EK: For your case studies, you chose companies based in Mexico and Uruguay. What motivated your choice, why did you choose Mexico?

Adrián Zicari: For two reasons, data availability, on the one hand, these two companies have been using value-added statements for more than a decade, and their size, on the other, they are large and therefore impactful companies.

EK: In both your case studies, you bring up the fourth financial statement. Could you tell me in a few words what is the fourth financial statement?

Adrián Zicari: The value-added statement is the generic term. Therefore, the fourth financial statement is one of the “species”, I would say, one of the standards that exist - there are several standards. And that’s an issue. For the moment being, we do not have a commonly shared standard for value-added statements.

EK:  Did the managers you meet understand the importance of the reporting tool you were introducing, did they understand that it would strengthen the firm’s reputation? What was the general reaction?

Adrián Zicari: We saw that managers like the report because it helps them better understand what the company’s doing; they rely on it. In terms of reliability, of confidence, they feel perfectly well at ease. And they understand better what the company is doing because the report goes beyond the classical idea of “stakeholders alone”.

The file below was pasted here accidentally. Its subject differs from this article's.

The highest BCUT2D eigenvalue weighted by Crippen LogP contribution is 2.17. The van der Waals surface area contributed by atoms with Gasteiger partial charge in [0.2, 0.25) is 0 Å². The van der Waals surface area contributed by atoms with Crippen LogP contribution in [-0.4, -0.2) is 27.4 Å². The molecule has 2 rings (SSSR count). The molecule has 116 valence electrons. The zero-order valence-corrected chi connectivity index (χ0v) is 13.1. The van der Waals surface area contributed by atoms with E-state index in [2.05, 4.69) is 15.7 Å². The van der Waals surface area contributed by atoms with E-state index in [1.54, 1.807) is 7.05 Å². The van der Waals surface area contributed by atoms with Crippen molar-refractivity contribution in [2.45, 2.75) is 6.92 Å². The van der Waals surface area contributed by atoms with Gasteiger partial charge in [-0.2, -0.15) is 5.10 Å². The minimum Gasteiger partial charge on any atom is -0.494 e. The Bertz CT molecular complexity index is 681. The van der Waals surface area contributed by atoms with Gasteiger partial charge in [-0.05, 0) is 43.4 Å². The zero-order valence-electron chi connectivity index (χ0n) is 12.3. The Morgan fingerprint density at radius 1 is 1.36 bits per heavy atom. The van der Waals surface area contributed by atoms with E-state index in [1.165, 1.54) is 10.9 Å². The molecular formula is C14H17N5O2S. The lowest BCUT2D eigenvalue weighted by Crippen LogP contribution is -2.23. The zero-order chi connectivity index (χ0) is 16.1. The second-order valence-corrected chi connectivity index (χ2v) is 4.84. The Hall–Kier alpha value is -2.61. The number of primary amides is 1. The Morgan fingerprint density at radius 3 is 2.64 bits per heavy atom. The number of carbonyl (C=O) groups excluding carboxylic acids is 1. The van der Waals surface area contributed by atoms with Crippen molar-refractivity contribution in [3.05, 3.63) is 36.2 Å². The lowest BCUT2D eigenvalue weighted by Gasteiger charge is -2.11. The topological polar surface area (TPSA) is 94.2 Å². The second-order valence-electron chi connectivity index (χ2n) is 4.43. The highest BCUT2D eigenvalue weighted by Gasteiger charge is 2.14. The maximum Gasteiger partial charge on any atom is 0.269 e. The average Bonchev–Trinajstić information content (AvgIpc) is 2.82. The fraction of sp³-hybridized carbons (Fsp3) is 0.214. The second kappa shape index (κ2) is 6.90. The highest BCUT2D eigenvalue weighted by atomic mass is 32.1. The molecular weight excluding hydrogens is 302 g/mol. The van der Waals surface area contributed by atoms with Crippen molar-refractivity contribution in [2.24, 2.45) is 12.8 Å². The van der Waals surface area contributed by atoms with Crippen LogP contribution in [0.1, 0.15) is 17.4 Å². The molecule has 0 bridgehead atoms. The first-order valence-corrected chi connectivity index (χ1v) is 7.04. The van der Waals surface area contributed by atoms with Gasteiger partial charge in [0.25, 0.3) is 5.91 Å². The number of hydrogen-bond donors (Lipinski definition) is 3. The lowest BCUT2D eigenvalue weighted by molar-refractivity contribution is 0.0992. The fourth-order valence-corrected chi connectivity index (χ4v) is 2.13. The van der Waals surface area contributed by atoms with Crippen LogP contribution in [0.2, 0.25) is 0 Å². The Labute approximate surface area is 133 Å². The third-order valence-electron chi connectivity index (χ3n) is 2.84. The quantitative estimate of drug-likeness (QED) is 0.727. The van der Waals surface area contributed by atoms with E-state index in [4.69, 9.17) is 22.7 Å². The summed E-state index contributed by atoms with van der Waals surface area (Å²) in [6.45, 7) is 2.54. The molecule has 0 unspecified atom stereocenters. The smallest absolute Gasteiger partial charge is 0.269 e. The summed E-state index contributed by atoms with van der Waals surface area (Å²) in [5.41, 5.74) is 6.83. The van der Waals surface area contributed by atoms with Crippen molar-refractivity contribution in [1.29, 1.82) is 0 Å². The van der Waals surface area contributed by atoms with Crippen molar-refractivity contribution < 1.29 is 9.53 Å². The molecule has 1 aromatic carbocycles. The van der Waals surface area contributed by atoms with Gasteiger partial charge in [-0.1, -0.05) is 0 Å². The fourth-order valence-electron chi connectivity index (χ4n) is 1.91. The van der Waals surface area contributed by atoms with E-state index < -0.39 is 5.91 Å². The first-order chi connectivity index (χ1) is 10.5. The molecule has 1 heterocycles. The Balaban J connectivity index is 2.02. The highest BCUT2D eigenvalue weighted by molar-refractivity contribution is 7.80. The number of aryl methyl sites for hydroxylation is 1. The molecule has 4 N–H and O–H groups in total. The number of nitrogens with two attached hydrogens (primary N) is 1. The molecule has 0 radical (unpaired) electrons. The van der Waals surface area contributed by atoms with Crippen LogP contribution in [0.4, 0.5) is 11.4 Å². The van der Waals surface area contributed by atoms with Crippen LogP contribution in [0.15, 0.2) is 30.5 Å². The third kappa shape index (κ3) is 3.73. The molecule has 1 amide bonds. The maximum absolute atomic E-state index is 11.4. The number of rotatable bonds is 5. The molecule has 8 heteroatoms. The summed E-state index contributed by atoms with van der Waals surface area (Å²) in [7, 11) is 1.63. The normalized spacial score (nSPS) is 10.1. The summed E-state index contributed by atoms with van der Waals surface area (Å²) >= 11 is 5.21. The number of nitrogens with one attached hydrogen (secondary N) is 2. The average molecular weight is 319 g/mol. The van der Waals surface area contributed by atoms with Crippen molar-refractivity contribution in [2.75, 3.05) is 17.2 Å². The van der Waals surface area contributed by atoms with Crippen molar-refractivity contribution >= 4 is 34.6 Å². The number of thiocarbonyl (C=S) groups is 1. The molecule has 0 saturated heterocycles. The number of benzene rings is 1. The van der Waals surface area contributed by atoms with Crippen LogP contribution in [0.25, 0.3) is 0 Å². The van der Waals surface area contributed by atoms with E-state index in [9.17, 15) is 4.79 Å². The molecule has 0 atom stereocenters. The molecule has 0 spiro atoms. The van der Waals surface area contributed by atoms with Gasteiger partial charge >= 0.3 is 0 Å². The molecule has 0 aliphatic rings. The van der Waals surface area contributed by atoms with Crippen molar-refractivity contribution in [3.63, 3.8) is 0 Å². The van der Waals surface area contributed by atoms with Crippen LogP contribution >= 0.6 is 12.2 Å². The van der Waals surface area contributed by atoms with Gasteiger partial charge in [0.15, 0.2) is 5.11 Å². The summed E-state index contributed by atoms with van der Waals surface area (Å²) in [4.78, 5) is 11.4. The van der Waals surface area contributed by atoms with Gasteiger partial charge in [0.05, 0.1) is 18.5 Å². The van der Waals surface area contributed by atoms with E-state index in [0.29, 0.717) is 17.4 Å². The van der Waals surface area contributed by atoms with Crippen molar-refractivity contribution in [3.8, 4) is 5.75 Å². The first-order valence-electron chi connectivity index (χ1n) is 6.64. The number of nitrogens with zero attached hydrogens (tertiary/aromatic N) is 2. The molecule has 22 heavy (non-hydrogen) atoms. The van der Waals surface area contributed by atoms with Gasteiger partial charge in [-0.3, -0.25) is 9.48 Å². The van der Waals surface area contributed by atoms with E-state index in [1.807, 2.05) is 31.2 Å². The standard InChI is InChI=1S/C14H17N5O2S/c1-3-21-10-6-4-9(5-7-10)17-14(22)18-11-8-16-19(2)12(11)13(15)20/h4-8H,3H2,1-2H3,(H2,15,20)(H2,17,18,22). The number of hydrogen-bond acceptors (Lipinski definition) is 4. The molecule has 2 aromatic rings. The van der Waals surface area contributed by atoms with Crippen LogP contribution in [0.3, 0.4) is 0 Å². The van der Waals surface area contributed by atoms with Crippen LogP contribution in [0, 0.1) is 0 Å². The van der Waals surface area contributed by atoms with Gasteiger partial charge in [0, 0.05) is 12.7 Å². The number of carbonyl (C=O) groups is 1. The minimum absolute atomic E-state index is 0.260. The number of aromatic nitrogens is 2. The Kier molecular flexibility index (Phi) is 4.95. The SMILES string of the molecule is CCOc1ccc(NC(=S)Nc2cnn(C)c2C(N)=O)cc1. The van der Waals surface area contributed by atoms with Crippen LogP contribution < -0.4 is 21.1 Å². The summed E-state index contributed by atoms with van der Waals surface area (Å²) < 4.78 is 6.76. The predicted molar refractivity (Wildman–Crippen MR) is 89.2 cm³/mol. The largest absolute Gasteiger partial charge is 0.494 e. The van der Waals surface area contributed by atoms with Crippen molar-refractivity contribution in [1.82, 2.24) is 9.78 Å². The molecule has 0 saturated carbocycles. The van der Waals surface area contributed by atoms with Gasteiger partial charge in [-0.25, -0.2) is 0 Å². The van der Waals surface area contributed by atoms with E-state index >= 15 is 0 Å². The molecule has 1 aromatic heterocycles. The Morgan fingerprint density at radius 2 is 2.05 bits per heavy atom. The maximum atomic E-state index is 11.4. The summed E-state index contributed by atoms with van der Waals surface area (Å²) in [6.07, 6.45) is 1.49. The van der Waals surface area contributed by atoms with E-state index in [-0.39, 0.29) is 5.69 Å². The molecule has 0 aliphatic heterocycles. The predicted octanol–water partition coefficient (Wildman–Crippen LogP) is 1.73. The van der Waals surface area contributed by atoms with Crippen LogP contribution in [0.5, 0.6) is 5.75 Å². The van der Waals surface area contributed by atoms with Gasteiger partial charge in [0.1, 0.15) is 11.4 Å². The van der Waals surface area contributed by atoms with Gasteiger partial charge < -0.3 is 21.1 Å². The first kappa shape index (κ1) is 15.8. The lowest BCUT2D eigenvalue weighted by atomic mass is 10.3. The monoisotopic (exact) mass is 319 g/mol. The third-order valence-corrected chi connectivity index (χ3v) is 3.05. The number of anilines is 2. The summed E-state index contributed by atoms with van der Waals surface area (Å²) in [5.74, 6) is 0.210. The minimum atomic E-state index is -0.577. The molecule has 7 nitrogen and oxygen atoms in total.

EK: Were there any common findings, I mean, common to the two case studies?

Adrián Zicari: These two studies have helped us perceive how companies reacted or changed because of the economic situation. In one of the cases, the company tried to keep their people safe, despite the huge changes in their activity. Ok, the company was not making as much money as it did before, nevertheless, it tried to keep its people in a safe position. So, this kind of study helps you observe a company’s policy.

EK: What did you observe?

Adrián Zicari: You may see several things, for instance, you can observe how companies choose some stakeholders in line with the company’s mission. Let’s take the example of a firm that has to reinvest in the country’s infrastructure. So, it means that you can see how they would increase their investments in that area. It’s interesting to follow the choices a company makes in the long-run. And how things can change over the years.

EK: What are the managerial and public policy implications?